4 Tips to Get Ahead with Your New Google Analytics 4 (GA4) Implementation
In the classic Christmas movie Santa Claus is Coming to Town, Kris Kringle (years before becoming Santa Claus) sings the perfect song for starting any new project or learning any skill: Put One Foot In Front of the Other.
It’s a simple song with lyrics like “You never will get where you’re going / if you never get up on your feet.” Rather than wait for the perfect moment or until every single thing is known, Kris sang you’ll never get anywhere until you start taking steps.
As Google rolled out New Google Analytics (aka Google Analytics 4, aka GA4, aka App + Web), the product has been constantly updating and making changes — there hasn’t been a finalized product with which to start implementations. Likely there won’t be a perfect and complete product for a few many months. Since we know it’s the future of the Google Marketing Platform, at Blast we took Kris’ advice and just put one foot in front of the other to start figuring out the best way to start using the platform and helping clients.
Our goal is to maintain the older Universal Analytics product and begin to set up Google Analytics 4 (GA4) in parallel with a dual-tagging approach. We want to build up historical data in clients’ Google Analytics 4 accounts before making the shift to the platform. Starting now lets us make that leap in 2022 or 2023 while iterating and improving along the way.
Our goal is to maintain the older Universal Analytics product and begin to introduce New Google Analytics in parallel with a dual-tagging approach Click & Tweet!
Waiting too long will just delay the timing for the inevitable cutover.
Along our journey, we learned a few lessons about the platform that you could apply to your own Google Analytics 4 implementation. Rather than stick just with Kris Kringle as our main teacher, though, we thought we’d borrow some lessons from Disney, Vegas casino heists, and Marvel superheroes to help get us “walking out the door.” British royals will help, too.
Here are my favorite movie and television muses for our four lessons learned implementing New Google Analytics:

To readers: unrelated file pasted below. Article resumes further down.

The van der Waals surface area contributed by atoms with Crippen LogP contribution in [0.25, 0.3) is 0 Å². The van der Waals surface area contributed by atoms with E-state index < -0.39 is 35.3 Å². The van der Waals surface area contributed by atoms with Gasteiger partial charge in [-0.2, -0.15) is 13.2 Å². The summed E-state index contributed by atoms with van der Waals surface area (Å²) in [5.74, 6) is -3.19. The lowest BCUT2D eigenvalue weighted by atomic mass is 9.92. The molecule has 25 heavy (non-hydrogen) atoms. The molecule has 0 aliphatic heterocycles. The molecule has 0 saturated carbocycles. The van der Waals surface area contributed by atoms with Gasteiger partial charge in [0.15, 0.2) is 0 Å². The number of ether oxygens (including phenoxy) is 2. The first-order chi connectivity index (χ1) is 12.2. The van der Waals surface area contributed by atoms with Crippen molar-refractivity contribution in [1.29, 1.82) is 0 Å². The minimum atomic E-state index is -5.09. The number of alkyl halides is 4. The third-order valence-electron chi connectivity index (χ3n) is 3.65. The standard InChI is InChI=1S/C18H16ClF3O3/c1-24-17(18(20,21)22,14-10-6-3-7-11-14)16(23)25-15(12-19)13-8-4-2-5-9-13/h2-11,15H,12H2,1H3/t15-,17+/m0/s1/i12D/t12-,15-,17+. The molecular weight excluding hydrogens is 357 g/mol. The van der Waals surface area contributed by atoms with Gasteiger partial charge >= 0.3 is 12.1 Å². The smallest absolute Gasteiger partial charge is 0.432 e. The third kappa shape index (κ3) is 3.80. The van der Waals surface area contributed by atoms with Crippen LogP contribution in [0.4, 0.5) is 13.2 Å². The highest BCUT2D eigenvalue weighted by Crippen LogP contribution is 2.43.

#1) Let the GUI Be Your Guide
The Blue Fairy gives Pinnochio some heart-touching advice with: “Let your conscience be your guide.” It’s one of those moments of Disney magic that warms the heart. The fairy’s intention — which is put into song by Jiminy Cricket — is to make sure the wooden-puppet-turned-boy learns how to make the right choices.
A slight modification to “Let the GUI be your guide” is our Lesson No. 1 for Google Analytics 4 setup work.
Before you set up GA4, you need to define your dimensions and event names as you do in any analytics project. Universal Analytics was pretty opinionated on what you could name items — think Category, Action, and Label — and how to measure actions. Google Analytics 4 breaks that model entirely and lets you be as unique as a Geppetto creation.
In a way, GA4’s flexibility may feel overwhelming while deciding what to name your events and how they should be defined with dimensions and metrics. To get past that initial panic, we turn to the graphical user interface (GUI) to be our guide. Google Analytics 4 sets up two areas to see Events and then a template for viewing the dimensions and metrics on those events.
The GUI favors giving explicit names to events that will make sense in those events screens. Rather than making vague events with a lot of specifics hidden in dimensions (such as button_click), the GUI guides us to making several specific events for quick and easy analysis (such as registration_signup_button_click). In the image below, a clear event like “begin_checkout,” will allow easy analysis on the number of users who did that action.
Then when you click into each event, we have a screen that shows specific dimensions for those events. Each dimension shows up as a box with counts and users. In the image below, the dimensions include “PAGE_TITLE,” “PAYMENT_TYPE,” and “SHIPPING_TIER.”
Within those specific events, what dimensions are needed? Picturing the GUI and how data will be framed helps outline our data capture.